Straw Bale Tipi Village

Written by Gabriella

straw bale tipi Debbie, a reader of ours, has entered the Aviva Community Fund challenge with a great idea of creating a Straw Bale Tipi Village. In order for this project to win the challenge, it needs to receive the most votes. Below is a description of the project as well as a link for you to vote for it.

Challenging Youth at Risk into building a Straw Bale Tipi village as an alternative education learning model.  The necessities of math, science, learning architectural design, basic engineering, importance of blueprint reading and drafting, construction safety skills would be learned by the Youth at Risk who participate in this building project. Other possible jobs skills learned on the job and possible accreditation through the participation of this project would include WHIMS, First Aid, CPR, and other.

The ideal outcome expected to be achieved from the Straw Bale Tipi village is multiplied by ten. Throughout the building of this project, traditional life skills, work ethics, importance of social inclusion, positive interpersonal communication skills and cooperative team building are learned by the Youth at Risk groups as they work alongside their working facilitators and mentors. Recognition of their own achievements in combination of the outcome of the building structure and its possibilities may lead towards the development of a grassroots vision.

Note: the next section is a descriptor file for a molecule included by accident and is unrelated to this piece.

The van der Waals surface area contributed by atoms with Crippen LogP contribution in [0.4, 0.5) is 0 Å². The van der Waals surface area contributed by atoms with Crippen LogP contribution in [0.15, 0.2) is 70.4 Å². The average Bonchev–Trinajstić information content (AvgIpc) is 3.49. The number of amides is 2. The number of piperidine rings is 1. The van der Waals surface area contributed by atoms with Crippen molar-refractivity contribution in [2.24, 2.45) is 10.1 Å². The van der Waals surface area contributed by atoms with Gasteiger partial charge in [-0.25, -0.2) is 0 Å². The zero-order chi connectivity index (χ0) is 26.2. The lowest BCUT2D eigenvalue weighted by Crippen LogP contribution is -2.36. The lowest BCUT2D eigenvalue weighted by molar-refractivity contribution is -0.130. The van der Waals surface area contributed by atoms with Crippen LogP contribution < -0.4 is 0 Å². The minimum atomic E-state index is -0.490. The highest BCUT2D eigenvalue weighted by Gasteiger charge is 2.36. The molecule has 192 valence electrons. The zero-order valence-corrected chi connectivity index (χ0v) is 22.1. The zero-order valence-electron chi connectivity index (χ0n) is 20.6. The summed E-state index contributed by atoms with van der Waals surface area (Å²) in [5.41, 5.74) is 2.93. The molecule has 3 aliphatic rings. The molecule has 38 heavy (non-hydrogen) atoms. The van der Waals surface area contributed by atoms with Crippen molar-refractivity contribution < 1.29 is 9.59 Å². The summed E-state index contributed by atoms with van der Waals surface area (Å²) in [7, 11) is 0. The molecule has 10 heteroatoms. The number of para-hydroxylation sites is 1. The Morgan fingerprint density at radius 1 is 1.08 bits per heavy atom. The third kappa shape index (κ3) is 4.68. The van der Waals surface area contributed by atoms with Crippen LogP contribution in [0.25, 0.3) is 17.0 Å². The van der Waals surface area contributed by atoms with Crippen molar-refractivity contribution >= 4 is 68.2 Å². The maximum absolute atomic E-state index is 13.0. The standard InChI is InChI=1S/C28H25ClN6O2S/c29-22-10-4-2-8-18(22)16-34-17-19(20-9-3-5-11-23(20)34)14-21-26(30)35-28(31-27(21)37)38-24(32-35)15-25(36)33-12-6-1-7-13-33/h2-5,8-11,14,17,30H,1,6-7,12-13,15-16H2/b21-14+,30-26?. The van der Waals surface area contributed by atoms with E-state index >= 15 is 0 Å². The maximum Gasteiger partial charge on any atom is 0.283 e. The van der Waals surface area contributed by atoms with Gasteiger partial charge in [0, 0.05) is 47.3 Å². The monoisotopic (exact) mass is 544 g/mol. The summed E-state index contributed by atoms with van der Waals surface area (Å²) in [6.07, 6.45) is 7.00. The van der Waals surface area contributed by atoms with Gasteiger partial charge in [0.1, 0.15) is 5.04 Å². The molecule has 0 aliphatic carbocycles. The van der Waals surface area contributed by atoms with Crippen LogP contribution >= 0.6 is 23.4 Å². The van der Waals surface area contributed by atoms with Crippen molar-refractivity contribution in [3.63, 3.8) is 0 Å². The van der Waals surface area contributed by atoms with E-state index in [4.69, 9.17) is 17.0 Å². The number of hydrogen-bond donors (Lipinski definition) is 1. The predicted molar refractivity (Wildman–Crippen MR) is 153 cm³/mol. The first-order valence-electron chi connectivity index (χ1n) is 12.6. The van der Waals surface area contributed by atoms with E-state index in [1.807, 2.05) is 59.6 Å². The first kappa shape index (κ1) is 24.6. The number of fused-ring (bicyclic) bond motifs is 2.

Not only would this be an alternative education learning project for Youth at Risk, it would increase Green Energy awareness, use of local Natural Resource and creating viable and possible Aboriginal Eco-tourism opportunities as well as a create permanent structure for future Youth at Risk workshops.

The Straw Bale tipi village may serve as a cultural identity landmark for First Nations; encourage multicultural relationships and understanding should Aboriginal eco-tourism increase.

To vote for this project, please click here.

19 Responses

  1. I am quite drawn to this idea and concept. I think I may be able to help with location and/or land and/or students. At the least I hope to be sent more info.

  2. Sad. The idea of teaching youth design and construction sounds fine, but the drawing and actual proposal is depressing. The main features are 2 TVs and an empty refrigerator… oh grand.

    You talk about learning design and show none.

  3. Great Kent! Your site would be amazing for something like this, or at least your part of the world would if you are thinking about another location nearby. Hope you are well. Did you end up going to Brazil by the way?

  4. I had a similar reaction to the TVs too. Keep in mind that this is just an initial proposal. Debbie, the woman whose idea this is, has emailed me in the past with more design related questions about how to create the tipis. She is not a designer so it’s best to look beyond the initial drawing and visualize the potential of the project.

  5. The idea is lovely, but I am having trouble visualizing how this particular type of structure – a tipi – would work with straw bales. I would need more information on that before I could vote for it. I also think that the social goals of the project have nothing to do with the physical shape of the buildings, and could also be achieved if the young people built a village of straw bale cottages.